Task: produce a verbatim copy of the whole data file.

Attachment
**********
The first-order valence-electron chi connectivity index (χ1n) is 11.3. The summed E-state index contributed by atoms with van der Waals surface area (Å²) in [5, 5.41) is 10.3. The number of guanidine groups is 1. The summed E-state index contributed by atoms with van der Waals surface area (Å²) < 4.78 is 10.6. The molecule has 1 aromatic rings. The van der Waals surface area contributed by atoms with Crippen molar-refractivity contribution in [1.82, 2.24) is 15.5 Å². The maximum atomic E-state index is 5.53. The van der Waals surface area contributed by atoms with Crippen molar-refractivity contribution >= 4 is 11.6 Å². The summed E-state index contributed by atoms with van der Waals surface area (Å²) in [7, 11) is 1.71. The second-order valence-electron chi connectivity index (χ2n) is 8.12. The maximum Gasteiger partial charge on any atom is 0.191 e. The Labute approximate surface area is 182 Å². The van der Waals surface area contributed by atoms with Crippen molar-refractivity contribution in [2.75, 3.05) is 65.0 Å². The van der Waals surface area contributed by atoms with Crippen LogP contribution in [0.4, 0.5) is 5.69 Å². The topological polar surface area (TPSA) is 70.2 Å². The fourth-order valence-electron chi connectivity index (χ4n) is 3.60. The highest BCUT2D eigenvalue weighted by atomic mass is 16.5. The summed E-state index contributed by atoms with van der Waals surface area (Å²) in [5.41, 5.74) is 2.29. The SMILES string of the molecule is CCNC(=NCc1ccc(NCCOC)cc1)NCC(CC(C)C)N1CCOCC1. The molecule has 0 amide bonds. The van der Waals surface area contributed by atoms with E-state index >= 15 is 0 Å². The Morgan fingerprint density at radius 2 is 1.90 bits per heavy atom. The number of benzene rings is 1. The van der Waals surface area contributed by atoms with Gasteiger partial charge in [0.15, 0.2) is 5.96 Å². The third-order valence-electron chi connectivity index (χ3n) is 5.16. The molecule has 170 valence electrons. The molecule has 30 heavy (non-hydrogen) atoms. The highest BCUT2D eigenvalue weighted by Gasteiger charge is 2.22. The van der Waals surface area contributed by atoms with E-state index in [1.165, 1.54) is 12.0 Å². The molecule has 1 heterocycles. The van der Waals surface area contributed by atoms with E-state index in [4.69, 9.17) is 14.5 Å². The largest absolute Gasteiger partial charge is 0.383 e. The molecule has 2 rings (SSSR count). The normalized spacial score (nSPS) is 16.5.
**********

The first-order valence-electron chi connectivity index (χ1n) is 11.3. The summed E-state index contributed by atoms with van der Waals surface area (Å²) in [5, 5.41) is 10.3. The number of guanidine groups is 1. The summed E-state index contributed by atoms with van der Waals surface area (Å²) < 4.78 is 10.6. The molecule has 1 aromatic rings. The van der Waals surface area contributed by atoms with Crippen molar-refractivity contribution in [1.82, 2.24) is 15.5 Å². The maximum atomic E-state index is 5.53. The van der Waals surface area contributed by atoms with Crippen molar-refractivity contribution >= 4 is 11.6 Å². The summed E-state index contributed by atoms with van der Waals surface area (Å²) in [7, 11) is 1.71. The second-order valence-electron chi connectivity index (χ2n) is 8.12. The maximum Gasteiger partial charge on any atom is 0.191 e. The Labute approximate surface area is 182 Å². The van der Waals surface area contributed by atoms with Crippen molar-refractivity contribution in [2.75, 3.05) is 65.0 Å². The van der Waals surface area contributed by atoms with Crippen LogP contribution in [0.4, 0.5) is 5.69 Å². The topological polar surface area (TPSA) is 70.2 Å². The fourth-order valence-electron chi connectivity index (χ4n) is 3.60. The highest BCUT2D eigenvalue weighted by atomic mass is 16.5. The summed E-state index contributed by atoms with van der Waals surface area (Å²) in [5.41, 5.74) is 2.29. The SMILES string of the molecule is CCNC(=NCc1ccc(NCCOC)cc1)NCC(CC(C)C)N1CCOCC1. The molecule has 0 amide bonds. The van der Waals surface area contributed by atoms with E-state index >= 15 is 0 Å². The Morgan fingerprint density at radius 2 is 1.90 bits per heavy atom. The number of benzene rings is 1. The van der Waals surface area contributed by atoms with Gasteiger partial charge in [0.15, 0.2) is 5.96 Å². The third-order valence-electron chi connectivity index (χ3n) is 5.16. The molecule has 170 valence electrons. The molecule has 30 heavy (non-hydrogen) atoms. The highest BCUT2D eigenvalue weighted by Gasteiger charge is 2.22. The van der Waals surface area contributed by atoms with E-state index in [1.165, 1.54) is 12.0 Å². The molecule has 1 heterocycles. The van der Waals surface area contributed by atoms with E-state index in [4.69, 9.17) is 14.5 Å². The largest absolute Gasteiger partial charge is 0.383 e. The molecule has 2 rings (SSSR count). The normalized spacial score (nSPS) is 16.5.